Partway through the film, Widmark locked himself in his trailer and refused to come out. Totten was replaced as director because of "artistic differences" with Widmark, who had the reputation of sometimes being difficult to work with. Multi-talented Don Siegel, whose fame had been growing since his 1956 classic film Invasion of the Body Snatchers was hired to take over. Siegel had just finished working with Widmark on Madigan, a 1968 film about a maverick detective. However, the new director shot little more than a new opening and new ending for the troubled film.

With filming concluded, Siegel, uneasy because Totten had actually directed more of the film than he had, refused to take screen credit as did Totten. Instead of using his name, Siegel suggested that the director's name be shown as Al Smith. After the Directors Guild of America discovered that there already was a listed director of that name, Siegel suggested an alteration of the name Al Smith--Allen Smithee. A precedent was set for directors who did not want their names on a film. The name has several variants: Alan Smithee, Alan Smythee, Adam Smithee.

"I'm sorry I got involved in the making of the picture," Siegel said later. "I thought Totten made a mistake in taking his name off the credits when I did, as he was truly the director of Death of a Gunfighter." The picture was released on May 9, 1969. To everyone's surprise, it found favor with critics and the public alike. In Chicago, Roger Ebert wrote, "Director Allen Smithee, a name I am not familiar with, allows his story to unfold naturally. He never preaches, and he never lingers on the obvious. His characters do what they have to do." He added an opinion that must have pleased Robert Totten: "This is one of Richard Widmark's best, most fully realized performances." Critic Howard Thompson, reviewing the film in The New York Times, wrote, "the film has been sharply directed by Allen Smithee."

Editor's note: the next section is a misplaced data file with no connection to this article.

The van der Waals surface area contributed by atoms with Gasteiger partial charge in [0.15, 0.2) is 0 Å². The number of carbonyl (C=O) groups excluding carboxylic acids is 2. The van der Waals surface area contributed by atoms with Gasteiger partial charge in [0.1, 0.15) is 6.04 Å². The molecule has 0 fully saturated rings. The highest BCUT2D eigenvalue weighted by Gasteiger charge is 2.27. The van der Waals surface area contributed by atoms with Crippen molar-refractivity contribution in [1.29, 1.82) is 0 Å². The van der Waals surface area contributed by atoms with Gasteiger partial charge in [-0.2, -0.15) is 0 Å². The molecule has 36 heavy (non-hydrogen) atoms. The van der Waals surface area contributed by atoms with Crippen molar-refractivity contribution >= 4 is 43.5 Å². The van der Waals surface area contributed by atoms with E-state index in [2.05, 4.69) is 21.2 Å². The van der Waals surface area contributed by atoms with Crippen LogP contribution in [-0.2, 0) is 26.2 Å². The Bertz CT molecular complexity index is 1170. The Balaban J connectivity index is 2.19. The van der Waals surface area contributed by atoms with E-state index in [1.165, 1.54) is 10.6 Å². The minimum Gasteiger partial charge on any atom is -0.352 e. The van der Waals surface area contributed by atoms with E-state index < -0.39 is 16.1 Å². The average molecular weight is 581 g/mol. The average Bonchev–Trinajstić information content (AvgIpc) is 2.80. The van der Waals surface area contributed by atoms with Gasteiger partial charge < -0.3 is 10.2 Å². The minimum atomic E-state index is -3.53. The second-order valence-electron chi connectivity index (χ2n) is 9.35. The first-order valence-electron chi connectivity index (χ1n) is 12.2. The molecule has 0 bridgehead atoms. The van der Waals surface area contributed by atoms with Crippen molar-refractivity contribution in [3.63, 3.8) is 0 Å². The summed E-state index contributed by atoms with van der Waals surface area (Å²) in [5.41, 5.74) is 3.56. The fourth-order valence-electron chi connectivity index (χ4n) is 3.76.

Allen Smithee, with its variant Alan Smithee, turned out to be an all-purpose name. Hollywood is not known for its modesty, but between 1969 and 1997, the Smithee name was also used to conceal the identities of 34 directors, 29 actors, 28 writers, 28 film producers, 22 miscellaneous crew members, 10 second-unit directors and 5 cinematographers. In addition, the name served to hide the identities of assorted production designers and managers, art directors, artists and other specialized crafts.

Death of a Gunfighter lost the doubtful honor of being the first Allen Smithee film when two films that had gone into production in 1968 were credited to him retroactively. One was titled Iron Cowboy (also known as Fade In) that marked the first starring role for actor Burt Reynolds. The other film retroactively ascribed to Allen Smithee was The Omega Imperative.

After 28 years and 33 Smithee-directed films on the record books, director Arthur Hiller's cut of his 1997 biting film about the movie colony was rejected by the production company that had bankrolled it. An unhappy Hiller suggested that his name be removed from the film, which was eventually titled An Alan Smithee Film: Burn Hollywood Burn. It was intended to be the last film to bear that all-purpose director's name: The Directors Guild effectively put an end to the name game--at least for directors--simply by delisting the fictitious Allen/Alan Smithee as a director.

The Smithee name proved to be hard to kill. It still turns up on films that have been edited for TV or for showings on airplanes when creative types associated with the film, such as script writers, have wanted to distance themselves from the truncated version.